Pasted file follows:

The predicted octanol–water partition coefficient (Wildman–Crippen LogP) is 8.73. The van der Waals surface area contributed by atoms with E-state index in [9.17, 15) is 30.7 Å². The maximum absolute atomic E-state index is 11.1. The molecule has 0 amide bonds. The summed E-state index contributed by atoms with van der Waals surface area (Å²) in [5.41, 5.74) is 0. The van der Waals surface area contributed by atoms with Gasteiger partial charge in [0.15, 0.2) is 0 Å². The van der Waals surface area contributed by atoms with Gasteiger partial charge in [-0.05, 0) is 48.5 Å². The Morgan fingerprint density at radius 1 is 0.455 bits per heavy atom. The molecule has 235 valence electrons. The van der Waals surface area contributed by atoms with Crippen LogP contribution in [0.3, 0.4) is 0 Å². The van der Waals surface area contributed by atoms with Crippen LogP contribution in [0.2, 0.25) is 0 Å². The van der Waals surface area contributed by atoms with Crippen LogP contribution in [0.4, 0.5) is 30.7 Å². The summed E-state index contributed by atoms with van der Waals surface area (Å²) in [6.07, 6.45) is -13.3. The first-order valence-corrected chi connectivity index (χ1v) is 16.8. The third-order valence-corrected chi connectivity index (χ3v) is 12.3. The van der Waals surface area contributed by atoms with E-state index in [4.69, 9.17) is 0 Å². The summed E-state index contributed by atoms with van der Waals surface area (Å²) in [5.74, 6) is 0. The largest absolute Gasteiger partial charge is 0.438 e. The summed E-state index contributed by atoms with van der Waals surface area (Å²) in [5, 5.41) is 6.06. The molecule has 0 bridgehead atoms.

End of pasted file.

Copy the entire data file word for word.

The predicted octanol–water partition coefficient (Wildman–Crippen LogP) is 8.73. The van der Waals surface area contributed by atoms with E-state index in [9.17, 15) is 30.7 Å². The maximum absolute atomic E-state index is 11.1. The molecule has 0 amide bonds. The summed E-state index contributed by atoms with van der Waals surface area (Å²) in [5.41, 5.74) is 0. The van der Waals surface area contributed by atoms with Gasteiger partial charge in [0.15, 0.2) is 0 Å². The van der Waals surface area contributed by atoms with Gasteiger partial charge in [-0.05, 0) is 48.5 Å². The Morgan fingerprint density at radius 1 is 0.455 bits per heavy atom. The molecule has 235 valence electrons. The van der Waals surface area contributed by atoms with Crippen LogP contribution in [0.3, 0.4) is 0 Å². The van der Waals surface area contributed by atoms with Crippen LogP contribution in [0.2, 0.25) is 0 Å². The van der Waals surface area contributed by atoms with Crippen LogP contribution in [0.4, 0.5) is 30.7 Å². The summed E-state index contributed by atoms with van der Waals surface area (Å²) in [6.07, 6.45) is -13.3. The first-order valence-corrected chi connectivity index (χ1v) is 16.8. The third-order valence-corrected chi connectivity index (χ3v) is 12.3. The van der Waals surface area contributed by atoms with E-state index in [4.69, 9.17) is 0 Å². The summed E-state index contributed by atoms with van der Waals surface area (Å²) in [5.74, 6) is 0. The largest absolute Gasteiger partial charge is 0.438 e. The summed E-state index contributed by atoms with van der Waals surface area (Å²) in [5, 5.41) is 6.06. The molecule has 0 bridgehead atoms.